1. Thanks so much, Majorie! Aren’t we lucky and spoilt these days to have the internet to order things from, I can’t imagine what it must have been like when all you really had access to was what the shops in your town supplied. Thank goodness for sewing magazines in the mail :) Nice problem solving work on the buttonholes – and oh my goodness what a chubba bubba!

  2. It looks fabulous, and no one needs to know about the finish on the inside (I think making a decent finish on a knit garment is one of the arguments for using an overlocker…) And yes, this is why I sew knits – so fast to whip up something, and the fit is so forgiving. Are you a convert, do you think – or maybe just for maternity wear?

    1. I’ll remain converted for as long as I need to – which will be a while, I think! As long as I’ve got some more involving projects to work on in the background… I’ll be able to stick with it ;) The fit is wonderfully forgiving though – and so comfortable! Thanks Gabrielle! x

    1. haha, I just pre-washed some fabric for another one this afternoon! They so up so easily and quickly, and are so lovely to wear – how could I not? Thanks Vicki!

  3. There is something unsettling about reading “A Sunday afternoon sewing win” on your blog, Mel ;) May I say you are rocking pregbot style like a boss with this? :D Side note: is Operation Marfy Jacket still on the boiler?

    1. It’s still in the naughty corner. Now I’ve finished this skirt I’ll probably go back to the jacket next weekend… if it’s lucky!!!
      And you’re telling me – I’m still wierded out about the whole-garment-started-and-finished in a few hours thing. It’s unnatural, I tells ya. Cheers, Boss!

  4. Great idea about the lining and using a different technique for elastic is super. You look way more stylish than me and my friends looked back in 1970 when all maternity fashions were huge to hide everything.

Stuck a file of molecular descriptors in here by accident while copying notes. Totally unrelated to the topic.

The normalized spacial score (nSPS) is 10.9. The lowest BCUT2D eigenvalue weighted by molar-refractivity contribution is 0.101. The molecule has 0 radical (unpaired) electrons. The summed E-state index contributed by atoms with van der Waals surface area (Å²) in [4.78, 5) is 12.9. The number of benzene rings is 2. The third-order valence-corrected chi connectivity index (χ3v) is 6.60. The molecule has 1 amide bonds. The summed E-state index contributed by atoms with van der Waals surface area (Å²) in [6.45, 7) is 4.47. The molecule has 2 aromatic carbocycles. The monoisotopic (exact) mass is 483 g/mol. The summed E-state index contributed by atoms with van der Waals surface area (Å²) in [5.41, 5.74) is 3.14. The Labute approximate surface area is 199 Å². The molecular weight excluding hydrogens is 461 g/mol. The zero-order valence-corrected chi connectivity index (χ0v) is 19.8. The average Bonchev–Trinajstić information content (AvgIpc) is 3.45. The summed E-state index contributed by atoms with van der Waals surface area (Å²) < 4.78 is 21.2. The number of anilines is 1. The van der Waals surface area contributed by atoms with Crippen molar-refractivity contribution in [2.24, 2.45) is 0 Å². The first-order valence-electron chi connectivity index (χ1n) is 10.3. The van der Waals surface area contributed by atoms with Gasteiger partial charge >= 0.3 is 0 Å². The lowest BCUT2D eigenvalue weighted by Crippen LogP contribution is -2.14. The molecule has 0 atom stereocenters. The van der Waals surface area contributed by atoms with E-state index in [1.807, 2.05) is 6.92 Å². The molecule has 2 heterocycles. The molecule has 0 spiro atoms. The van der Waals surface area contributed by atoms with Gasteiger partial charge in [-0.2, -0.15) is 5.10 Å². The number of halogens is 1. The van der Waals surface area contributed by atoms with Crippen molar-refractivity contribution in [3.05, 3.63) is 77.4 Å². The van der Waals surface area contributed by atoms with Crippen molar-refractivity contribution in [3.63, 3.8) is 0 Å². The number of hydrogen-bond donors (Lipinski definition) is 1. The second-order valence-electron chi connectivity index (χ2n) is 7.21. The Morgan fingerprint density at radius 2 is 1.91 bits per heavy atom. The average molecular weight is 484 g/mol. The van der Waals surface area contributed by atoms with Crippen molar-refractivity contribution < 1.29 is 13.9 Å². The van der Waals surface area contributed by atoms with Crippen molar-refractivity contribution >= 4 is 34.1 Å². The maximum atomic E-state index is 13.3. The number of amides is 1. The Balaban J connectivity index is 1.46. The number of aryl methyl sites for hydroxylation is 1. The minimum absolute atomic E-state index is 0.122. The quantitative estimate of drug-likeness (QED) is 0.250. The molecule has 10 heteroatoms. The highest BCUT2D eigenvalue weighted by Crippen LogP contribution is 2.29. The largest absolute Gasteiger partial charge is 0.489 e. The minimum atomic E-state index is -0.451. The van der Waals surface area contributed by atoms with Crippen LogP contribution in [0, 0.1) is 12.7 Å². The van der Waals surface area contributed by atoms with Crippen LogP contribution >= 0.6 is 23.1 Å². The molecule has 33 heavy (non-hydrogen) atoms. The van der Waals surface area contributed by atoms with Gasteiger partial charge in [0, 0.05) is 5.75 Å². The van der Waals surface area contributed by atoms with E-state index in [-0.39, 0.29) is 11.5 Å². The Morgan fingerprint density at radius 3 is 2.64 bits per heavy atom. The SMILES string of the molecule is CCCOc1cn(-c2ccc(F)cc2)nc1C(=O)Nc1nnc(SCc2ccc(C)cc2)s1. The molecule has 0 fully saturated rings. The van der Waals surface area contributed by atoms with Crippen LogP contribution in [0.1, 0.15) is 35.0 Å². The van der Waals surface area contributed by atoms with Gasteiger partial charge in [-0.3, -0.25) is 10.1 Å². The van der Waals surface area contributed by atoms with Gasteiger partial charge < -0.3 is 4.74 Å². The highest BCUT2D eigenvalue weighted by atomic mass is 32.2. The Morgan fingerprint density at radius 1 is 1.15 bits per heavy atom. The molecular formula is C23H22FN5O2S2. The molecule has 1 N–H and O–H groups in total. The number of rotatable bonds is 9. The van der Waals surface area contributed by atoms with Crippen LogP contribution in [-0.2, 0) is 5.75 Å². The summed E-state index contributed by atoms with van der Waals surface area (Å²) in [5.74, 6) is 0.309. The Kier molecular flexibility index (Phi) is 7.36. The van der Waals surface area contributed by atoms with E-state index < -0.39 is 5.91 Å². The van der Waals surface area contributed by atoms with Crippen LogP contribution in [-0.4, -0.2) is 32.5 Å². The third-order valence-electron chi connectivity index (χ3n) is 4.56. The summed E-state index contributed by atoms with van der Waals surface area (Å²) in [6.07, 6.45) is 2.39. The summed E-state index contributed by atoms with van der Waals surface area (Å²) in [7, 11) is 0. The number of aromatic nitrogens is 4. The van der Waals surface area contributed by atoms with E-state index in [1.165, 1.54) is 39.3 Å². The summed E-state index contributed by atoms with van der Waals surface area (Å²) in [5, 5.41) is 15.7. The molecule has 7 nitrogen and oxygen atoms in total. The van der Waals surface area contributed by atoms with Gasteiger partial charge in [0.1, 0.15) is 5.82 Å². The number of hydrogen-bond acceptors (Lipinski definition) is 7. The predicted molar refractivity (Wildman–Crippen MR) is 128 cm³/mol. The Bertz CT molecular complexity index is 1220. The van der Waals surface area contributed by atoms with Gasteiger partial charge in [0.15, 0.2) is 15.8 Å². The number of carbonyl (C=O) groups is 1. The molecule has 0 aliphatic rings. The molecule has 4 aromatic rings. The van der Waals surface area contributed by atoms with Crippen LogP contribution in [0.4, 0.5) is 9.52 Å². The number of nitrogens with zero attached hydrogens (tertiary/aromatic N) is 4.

1. Thanks Mrs Mole – I’m really lucky that there are options like this available to us now, because I certainly don’t have the spare brain power to come up with things like this myself at the moment! :)

  5. You look absolutely beautiful!! You’ve got such fabulous pregnancy hair going on, too. I made a few maternity things when preggo and knit skirts really are the best. Love this in white.

  6. You look amazing! What a fabulous skirt. And yup, that’s why we love to sew knits! So forgiving and a great wearable garment with minimal construction time! It’s been 12 years since I was last needing maternity clothes, and I sewed a complete wardrobe using Vogue’s old Lauren Sara collections.

    1. Yes I’ve seen lots of those on Etsy – they would have been super stylish in the 90s/early 2000s. Someone commented on my previous post about how wearable they were (and great for work too). You do have to search, but there are actually plenty of maternity patterns out there :)

  7. You look absolutely adorable and chic in your maternity skirt! Maternity clothes were just dreadful when I had to wear them. I love the new look and mothers who aren’t trying to hide their bumps. And wasn’t that Marfy shirt the one you thought was a goner?